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Animal Farm

Animal Farm


by George Orwell

Animal Farm Power: Control over the Intellectually Inferior Quotes

How we cite our quotes: (Chapter.Paragraph)

Quote #4

Some of the pigs themselves, however, were more articulate. Four young porkers in the front row uttered shrill squeals of disapproval, and all four of them sprang to their feet and began speaking at once. But suddenly the dogs sitting round Napoleon let out deep, menacing growls, and the pigs fell silent and sat down again. Then the sheep broke out into a tremendous bleating of "Four legs good, two legs bad!" which went on for nearly a quarter of an hour and put an end to any chance of discussion. (5.17)

We can't say we've ever tried, but it does seem like having a rational political conversation with sheep would be difficult. Kind of like talking politics with you crazy step-uncle. (We know you've got one.)

Quote #5

Once again the animals were conscious of a vague uneasiness. Never to have any dealings with human beings, never to engage in trade, never to make use of money– had not these been among the earliest resolutions passed at that first triumphant Meeting after Jones was expelled? All the animals remembered passing such resolutions: or at least they thought that they remembered it. The four young pigs who had protested when Napoleon abolished the Meetings raised their voices timidly, but they were promptly silenced by a tremendous growling from the dogs. Then, as usual, the sheep broke into "Four legs good, two legs bad!" and the momentary awkwardness was smoothed over. (6.7)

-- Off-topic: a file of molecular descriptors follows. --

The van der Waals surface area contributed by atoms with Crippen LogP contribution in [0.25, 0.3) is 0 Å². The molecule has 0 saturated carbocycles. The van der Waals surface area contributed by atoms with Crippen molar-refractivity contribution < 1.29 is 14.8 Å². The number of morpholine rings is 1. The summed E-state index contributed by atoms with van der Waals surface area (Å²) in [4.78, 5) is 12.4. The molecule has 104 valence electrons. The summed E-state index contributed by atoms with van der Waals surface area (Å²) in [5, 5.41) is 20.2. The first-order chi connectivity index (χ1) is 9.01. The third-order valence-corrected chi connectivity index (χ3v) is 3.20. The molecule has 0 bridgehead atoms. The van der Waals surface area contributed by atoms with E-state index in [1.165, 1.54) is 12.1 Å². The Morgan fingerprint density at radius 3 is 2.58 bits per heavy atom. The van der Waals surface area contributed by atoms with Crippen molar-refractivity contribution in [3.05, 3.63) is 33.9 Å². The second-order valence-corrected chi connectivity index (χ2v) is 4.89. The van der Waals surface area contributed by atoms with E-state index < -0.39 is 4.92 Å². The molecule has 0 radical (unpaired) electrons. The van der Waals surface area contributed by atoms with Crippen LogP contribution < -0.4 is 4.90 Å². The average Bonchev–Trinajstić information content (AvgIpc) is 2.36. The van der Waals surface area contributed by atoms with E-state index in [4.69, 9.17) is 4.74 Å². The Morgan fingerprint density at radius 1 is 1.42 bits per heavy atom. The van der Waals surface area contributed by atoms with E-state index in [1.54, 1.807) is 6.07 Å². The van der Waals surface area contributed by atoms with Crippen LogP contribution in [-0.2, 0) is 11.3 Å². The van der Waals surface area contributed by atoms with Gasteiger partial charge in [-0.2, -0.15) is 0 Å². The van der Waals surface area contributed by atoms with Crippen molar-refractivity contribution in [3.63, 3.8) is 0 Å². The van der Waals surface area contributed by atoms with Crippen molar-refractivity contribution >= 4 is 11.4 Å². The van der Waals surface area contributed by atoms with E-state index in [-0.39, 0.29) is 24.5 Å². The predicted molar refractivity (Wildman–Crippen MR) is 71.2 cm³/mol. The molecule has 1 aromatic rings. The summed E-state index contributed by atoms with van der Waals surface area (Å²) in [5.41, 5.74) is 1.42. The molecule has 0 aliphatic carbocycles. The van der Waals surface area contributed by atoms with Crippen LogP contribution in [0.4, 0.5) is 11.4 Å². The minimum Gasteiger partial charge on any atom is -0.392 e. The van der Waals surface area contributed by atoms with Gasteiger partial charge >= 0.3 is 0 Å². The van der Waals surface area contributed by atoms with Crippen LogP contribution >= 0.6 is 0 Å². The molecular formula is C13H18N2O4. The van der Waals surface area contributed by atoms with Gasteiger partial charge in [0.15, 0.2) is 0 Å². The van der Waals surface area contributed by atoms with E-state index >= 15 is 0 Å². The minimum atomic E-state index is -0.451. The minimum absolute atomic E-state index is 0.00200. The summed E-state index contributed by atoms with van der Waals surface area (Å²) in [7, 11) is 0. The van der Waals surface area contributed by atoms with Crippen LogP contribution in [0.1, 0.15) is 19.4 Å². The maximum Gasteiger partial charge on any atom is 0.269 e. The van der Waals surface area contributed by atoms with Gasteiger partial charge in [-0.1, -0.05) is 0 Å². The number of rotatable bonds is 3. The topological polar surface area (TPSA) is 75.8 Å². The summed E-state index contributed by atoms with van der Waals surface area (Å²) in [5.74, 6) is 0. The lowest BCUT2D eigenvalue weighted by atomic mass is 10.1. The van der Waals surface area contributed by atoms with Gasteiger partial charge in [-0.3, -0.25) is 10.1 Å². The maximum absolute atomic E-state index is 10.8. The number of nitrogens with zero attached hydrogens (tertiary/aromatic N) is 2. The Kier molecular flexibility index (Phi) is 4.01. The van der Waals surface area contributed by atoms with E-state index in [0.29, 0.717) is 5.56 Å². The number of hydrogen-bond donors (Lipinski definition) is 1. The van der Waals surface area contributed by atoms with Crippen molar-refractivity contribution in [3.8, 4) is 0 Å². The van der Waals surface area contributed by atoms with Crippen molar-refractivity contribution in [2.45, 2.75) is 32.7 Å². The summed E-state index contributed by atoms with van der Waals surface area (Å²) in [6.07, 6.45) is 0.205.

The animals aren't clever or smart enough to remember the early revolution confidently, so it's easy for Napoleon to twist the situation around. Ha. We'd like to see him try that in a crowd full of smartphone camera users.

Quote #6

I do not understand it. I would not have believed that such things could happen on our farm. It must be due to some fault in ourselves. The solution, as I see it, is to work harder. From now onwards I shall get up a full hour earlier in the mornings. (7.28)

Poor Boxer. We feel sorry for him, but we also want to tell him not to be such a dummy. He's strong enough to overthrow the humans; he'd be strong enough to kick some pig butt, too. Unfortunately, once he gets an idea in his head—like, that he's better off after the revolution—he can't get it out.

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